Fast-forward a month later. Milton is now stone cold sober, recovering from a cold and feeling much less game about this visit than me.  The fact that this exhibit is free is a huge plus with him, and I did the work with getting our timed tickets to attend.  All he had to do was show up and meet me there.  We arrive forty-five minutes early for our 7 pm viewing but we’re told to return a half hour later for they follow the schedule closely.  We kill time roaming the area.

Detail of sailing ships protruding from statue’s column in pedestal base.

Visitors on observation deck taking pictures.

Milton looks up at the outdoor staircase with sheer contempt.

Exit side staircase.

Milton: Do you know what I hate more than anything?  Stairs.

Then, he notices there’s an elevator.


That gives him hope.  A half hour passes and we join the line to enter.

Fast moving orderly line.

The line moves quickly and the wait is short, but Milton is feeling cranky.

Milton: I can’t believe we’re standing in line to climb six flights of stairs to see a statue.  This is proof that you can get people in New York to do anything.  They’ll climb enough stairs to see a sandwich.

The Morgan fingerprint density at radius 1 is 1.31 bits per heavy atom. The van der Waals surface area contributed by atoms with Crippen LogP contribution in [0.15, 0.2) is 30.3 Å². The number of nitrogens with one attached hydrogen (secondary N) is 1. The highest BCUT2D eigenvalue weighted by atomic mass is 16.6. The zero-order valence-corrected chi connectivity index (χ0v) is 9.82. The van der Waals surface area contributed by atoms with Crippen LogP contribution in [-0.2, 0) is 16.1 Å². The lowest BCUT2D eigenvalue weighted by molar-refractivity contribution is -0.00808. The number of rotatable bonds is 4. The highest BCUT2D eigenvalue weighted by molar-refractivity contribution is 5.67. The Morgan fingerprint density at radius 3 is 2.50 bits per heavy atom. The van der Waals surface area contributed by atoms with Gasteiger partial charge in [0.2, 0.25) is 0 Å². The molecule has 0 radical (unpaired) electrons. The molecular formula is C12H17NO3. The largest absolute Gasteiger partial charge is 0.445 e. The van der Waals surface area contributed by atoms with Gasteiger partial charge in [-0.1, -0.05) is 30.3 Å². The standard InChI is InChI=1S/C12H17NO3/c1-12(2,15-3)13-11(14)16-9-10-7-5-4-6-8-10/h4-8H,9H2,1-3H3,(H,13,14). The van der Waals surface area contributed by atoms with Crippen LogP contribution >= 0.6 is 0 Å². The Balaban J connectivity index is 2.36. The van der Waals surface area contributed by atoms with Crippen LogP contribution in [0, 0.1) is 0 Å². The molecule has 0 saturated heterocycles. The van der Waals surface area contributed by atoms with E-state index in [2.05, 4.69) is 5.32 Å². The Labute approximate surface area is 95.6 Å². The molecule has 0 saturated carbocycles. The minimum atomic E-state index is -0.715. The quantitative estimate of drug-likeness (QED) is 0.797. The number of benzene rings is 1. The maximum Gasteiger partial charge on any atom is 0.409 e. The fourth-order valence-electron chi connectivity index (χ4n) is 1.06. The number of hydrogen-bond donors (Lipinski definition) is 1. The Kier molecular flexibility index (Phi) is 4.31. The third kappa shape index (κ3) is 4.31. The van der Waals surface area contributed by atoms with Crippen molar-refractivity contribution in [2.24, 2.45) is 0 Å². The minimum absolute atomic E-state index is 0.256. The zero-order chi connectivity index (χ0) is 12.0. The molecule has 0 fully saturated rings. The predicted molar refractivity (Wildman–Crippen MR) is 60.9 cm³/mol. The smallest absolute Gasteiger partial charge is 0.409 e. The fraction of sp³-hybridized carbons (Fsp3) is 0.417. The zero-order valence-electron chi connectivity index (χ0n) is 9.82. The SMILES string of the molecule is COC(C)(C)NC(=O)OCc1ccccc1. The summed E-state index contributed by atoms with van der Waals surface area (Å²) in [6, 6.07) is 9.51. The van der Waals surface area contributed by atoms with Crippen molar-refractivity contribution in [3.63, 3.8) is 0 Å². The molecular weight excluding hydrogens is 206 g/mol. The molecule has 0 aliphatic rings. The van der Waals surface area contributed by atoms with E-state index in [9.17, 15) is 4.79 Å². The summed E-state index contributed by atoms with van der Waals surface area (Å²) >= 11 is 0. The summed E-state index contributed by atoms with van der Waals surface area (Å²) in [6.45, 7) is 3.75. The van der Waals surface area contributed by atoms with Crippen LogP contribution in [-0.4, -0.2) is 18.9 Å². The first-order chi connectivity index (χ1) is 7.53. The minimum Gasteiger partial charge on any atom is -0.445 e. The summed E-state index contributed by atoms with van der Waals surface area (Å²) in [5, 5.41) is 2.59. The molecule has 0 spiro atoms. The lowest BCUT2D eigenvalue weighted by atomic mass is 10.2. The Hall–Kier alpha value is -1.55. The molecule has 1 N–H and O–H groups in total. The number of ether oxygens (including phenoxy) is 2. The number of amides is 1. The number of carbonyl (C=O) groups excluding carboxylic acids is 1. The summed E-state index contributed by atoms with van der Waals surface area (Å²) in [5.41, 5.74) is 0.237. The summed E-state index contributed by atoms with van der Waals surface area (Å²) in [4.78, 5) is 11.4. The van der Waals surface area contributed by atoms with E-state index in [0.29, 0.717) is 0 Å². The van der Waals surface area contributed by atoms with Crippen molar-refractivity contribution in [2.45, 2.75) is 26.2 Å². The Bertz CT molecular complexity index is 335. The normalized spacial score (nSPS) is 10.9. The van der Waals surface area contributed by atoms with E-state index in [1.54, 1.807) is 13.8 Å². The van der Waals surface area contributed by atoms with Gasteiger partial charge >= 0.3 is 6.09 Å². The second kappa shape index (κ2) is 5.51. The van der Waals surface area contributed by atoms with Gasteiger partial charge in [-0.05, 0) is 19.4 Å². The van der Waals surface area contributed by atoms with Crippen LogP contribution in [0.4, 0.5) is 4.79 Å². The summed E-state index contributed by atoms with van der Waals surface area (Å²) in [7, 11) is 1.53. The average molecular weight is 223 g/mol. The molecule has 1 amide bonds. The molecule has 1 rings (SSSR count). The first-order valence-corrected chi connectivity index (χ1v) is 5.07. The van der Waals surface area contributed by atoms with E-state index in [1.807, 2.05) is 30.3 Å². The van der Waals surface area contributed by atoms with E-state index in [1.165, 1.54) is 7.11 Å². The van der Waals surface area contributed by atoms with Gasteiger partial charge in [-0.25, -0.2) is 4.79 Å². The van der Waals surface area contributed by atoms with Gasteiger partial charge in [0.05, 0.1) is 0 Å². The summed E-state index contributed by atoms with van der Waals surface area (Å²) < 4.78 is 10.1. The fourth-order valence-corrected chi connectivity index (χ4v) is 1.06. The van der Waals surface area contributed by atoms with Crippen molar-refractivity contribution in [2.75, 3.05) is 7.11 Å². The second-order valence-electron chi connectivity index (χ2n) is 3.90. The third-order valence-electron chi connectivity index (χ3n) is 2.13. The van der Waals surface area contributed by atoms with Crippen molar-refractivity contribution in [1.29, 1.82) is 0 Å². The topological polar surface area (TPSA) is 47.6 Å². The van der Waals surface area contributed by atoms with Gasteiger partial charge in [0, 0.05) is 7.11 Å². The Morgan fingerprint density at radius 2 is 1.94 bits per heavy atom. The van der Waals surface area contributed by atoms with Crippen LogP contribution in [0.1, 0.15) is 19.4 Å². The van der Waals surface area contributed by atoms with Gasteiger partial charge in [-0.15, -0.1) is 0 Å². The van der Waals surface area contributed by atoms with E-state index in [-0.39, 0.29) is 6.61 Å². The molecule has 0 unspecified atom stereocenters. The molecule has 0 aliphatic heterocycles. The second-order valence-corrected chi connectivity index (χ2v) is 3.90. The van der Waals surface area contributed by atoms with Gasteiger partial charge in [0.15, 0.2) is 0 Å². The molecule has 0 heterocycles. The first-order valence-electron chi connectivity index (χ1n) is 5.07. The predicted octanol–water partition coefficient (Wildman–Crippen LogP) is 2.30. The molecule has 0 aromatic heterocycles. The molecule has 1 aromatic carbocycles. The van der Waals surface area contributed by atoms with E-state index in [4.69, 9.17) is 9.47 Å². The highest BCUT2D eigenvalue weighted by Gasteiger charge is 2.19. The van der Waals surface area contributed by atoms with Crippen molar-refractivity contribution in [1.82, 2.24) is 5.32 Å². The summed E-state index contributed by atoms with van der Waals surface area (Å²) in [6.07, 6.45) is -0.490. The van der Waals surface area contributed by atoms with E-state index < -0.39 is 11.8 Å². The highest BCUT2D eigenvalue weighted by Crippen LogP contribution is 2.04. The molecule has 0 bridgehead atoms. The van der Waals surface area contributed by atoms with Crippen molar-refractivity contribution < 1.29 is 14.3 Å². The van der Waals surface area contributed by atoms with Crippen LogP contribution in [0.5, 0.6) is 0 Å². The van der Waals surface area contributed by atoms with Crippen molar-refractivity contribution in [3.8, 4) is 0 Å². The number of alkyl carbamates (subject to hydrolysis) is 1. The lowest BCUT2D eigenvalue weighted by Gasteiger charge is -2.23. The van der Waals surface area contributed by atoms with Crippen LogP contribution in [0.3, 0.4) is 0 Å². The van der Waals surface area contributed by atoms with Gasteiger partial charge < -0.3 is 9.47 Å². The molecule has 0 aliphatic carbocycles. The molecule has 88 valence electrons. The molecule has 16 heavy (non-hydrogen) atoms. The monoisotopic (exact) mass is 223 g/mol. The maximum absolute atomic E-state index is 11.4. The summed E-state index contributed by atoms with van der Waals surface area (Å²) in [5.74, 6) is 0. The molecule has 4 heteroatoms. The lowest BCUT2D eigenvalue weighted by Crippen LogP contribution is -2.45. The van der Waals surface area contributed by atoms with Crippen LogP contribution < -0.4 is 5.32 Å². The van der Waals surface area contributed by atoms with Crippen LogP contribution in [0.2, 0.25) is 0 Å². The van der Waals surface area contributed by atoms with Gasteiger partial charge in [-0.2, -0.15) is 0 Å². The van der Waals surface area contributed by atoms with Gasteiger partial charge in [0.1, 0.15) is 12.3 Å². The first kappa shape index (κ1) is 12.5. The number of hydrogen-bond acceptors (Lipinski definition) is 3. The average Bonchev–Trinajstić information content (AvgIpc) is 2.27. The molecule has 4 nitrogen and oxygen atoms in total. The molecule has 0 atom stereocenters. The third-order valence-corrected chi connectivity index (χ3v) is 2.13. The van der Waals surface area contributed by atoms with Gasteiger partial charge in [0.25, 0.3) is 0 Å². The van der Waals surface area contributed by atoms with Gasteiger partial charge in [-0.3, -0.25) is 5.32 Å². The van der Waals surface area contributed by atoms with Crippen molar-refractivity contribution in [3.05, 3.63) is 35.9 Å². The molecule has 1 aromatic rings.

Egg salad sandwich as never seen before with a spoon. This was not waiting for us six flights up.

A worker scans our timed tickets that grant us thirty minutes to view the exhibit.  Milton, looking longingly at the lift, awkwardly asks:

Milton:  Is it possible to take the elevator, or is it just for, you know, the handicapped?

When he says “the handicapped”, his voice drifts for he anticipates the answer that’s coming.

Exhibit worker:  It’s just for people that really need it.

Milton resists mentioning that he’s recovering from a cold.  He crabs at me:

Milton:  I’m walking slow.  We’ve got more than enough time to see four walls.

I figure that when we reach the top we’ll both be huffing and puffing like two steam engines. It’s possible that one or both of us will require a hit of oxygen from a tank.  The further we climb the more the gray steel utilitarian steps make creaking sounds.

Milton’s nervous feet standing on creaky steel platform.

Milton announces:

Milton:  Did you hear that?  Now my vertigo’s setting in. [light bulb] Oh!  Did I tell you that I just saw that film again when they screened it at Film Forum?

Me:  Really?  They screened Vertigo?

I chatter with Milton about Alfred Hitchcock’s masterpiece to distract him.  I take a picture of the view up Broadway.